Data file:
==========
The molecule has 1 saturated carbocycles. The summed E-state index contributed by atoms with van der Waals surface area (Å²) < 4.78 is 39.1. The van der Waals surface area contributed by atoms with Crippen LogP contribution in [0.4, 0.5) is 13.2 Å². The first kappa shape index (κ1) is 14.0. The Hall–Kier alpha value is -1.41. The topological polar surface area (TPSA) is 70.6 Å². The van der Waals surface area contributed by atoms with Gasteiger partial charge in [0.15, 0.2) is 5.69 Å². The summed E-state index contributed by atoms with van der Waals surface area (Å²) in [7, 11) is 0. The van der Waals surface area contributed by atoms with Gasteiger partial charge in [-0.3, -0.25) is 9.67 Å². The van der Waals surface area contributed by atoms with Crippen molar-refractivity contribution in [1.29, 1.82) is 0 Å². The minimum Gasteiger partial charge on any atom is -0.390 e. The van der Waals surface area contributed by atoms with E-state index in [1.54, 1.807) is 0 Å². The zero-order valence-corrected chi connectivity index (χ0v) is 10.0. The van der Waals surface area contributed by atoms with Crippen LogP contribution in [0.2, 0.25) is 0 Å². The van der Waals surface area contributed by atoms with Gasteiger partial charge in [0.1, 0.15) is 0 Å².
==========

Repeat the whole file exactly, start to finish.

The molecule has 1 saturated carbocycles. The summed E-state index contributed by atoms with van der Waals surface area (Å²) < 4.78 is 39.1. The van der Waals surface area contributed by atoms with Crippen LogP contribution in [0.4, 0.5) is 13.2 Å². The first kappa shape index (κ1) is 14.0. The Hall–Kier alpha value is -1.41. The topological polar surface area (TPSA) is 70.6 Å². The van der Waals surface area contributed by atoms with Gasteiger partial charge in [0.15, 0.2) is 5.69 Å². The summed E-state index contributed by atoms with van der Waals surface area (Å²) in [7, 11) is 0. The van der Waals surface area contributed by atoms with Gasteiger partial charge in [-0.3, -0.25) is 9.67 Å². The van der Waals surface area contributed by atoms with Crippen molar-refractivity contribution in [1.29, 1.82) is 0 Å². The minimum Gasteiger partial charge on any atom is -0.390 e. The van der Waals surface area contributed by atoms with E-state index in [1.54, 1.807) is 0 Å². The zero-order valence-corrected chi connectivity index (χ0v) is 10.0. The van der Waals surface area contributed by atoms with Crippen LogP contribution in [0.2, 0.25) is 0 Å². The van der Waals surface area contributed by atoms with Gasteiger partial charge in [0.1, 0.15) is 0 Å².